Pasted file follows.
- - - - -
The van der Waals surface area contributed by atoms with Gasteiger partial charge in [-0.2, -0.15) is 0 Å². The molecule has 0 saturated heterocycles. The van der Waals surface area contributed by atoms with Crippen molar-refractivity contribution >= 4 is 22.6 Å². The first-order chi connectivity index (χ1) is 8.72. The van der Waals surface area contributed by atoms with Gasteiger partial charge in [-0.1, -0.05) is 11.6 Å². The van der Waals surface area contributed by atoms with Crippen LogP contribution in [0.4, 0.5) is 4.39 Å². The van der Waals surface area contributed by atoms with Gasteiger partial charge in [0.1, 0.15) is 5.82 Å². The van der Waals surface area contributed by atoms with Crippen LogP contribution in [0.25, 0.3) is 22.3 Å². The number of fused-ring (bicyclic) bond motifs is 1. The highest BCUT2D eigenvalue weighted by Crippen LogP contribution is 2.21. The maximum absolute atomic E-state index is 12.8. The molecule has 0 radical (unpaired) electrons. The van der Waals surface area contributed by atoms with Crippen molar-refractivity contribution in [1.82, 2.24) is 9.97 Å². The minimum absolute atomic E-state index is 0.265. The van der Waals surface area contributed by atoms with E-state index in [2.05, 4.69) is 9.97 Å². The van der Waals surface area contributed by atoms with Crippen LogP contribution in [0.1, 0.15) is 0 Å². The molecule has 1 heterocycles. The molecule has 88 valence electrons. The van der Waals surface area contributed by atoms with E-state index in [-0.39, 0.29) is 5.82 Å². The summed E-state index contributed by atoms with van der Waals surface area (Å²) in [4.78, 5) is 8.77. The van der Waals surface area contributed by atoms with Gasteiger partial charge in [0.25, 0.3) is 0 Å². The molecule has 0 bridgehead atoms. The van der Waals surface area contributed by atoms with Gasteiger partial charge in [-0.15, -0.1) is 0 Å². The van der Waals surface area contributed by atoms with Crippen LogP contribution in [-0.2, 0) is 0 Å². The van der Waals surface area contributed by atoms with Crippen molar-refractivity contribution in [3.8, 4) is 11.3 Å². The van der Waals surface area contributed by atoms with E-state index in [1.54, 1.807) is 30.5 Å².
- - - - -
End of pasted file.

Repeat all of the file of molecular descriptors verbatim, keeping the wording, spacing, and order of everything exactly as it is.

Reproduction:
The van der Waals surface area contributed by atoms with Gasteiger partial charge in [-0.2, -0.15) is 0 Å². The molecule has 0 saturated heterocycles. The van der Waals surface area contributed by atoms with Crippen molar-refractivity contribution >= 4 is 22.6 Å². The first-order chi connectivity index (χ1) is 8.72. The van der Waals surface area contributed by atoms with Gasteiger partial charge in [-0.1, -0.05) is 11.6 Å². The van der Waals surface area contributed by atoms with Crippen LogP contribution in [0.4, 0.5) is 4.39 Å². The van der Waals surface area contributed by atoms with Gasteiger partial charge in [0.1, 0.15) is 5.82 Å². The van der Waals surface area contributed by atoms with Crippen LogP contribution in [0.25, 0.3) is 22.3 Å². The number of fused-ring (bicyclic) bond motifs is 1. The highest BCUT2D eigenvalue weighted by Crippen LogP contribution is 2.21. The maximum absolute atomic E-state index is 12.8. The molecule has 0 radical (unpaired) electrons. The van der Waals surface area contributed by atoms with Crippen molar-refractivity contribution in [1.82, 2.24) is 9.97 Å². The minimum absolute atomic E-state index is 0.265. The van der Waals surface area contributed by atoms with E-state index in [2.05, 4.69) is 9.97 Å². The van der Waals surface area contributed by atoms with Crippen LogP contribution in [0.1, 0.15) is 0 Å². The molecule has 1 heterocycles. The molecule has 88 valence electrons. The van der Waals surface area contributed by atoms with E-state index in [-0.39, 0.29) is 5.82 Å². The summed E-state index contributed by atoms with van der Waals surface area (Å²) in [4.78, 5) is 8.77. The van der Waals surface area contributed by atoms with Gasteiger partial charge in [0.25, 0.3) is 0 Å². The molecule has 0 bridgehead atoms. The van der Waals surface area contributed by atoms with Gasteiger partial charge in [-0.15, -0.1) is 0 Å². The van der Waals surface area contributed by atoms with Crippen LogP contribution in [-0.2, 0) is 0 Å². The van der Waals surface area contributed by atoms with Crippen molar-refractivity contribution in [3.8, 4) is 11.3 Å². The van der Waals surface area contributed by atoms with E-state index in [1.54, 1.807) is 30.5 Å².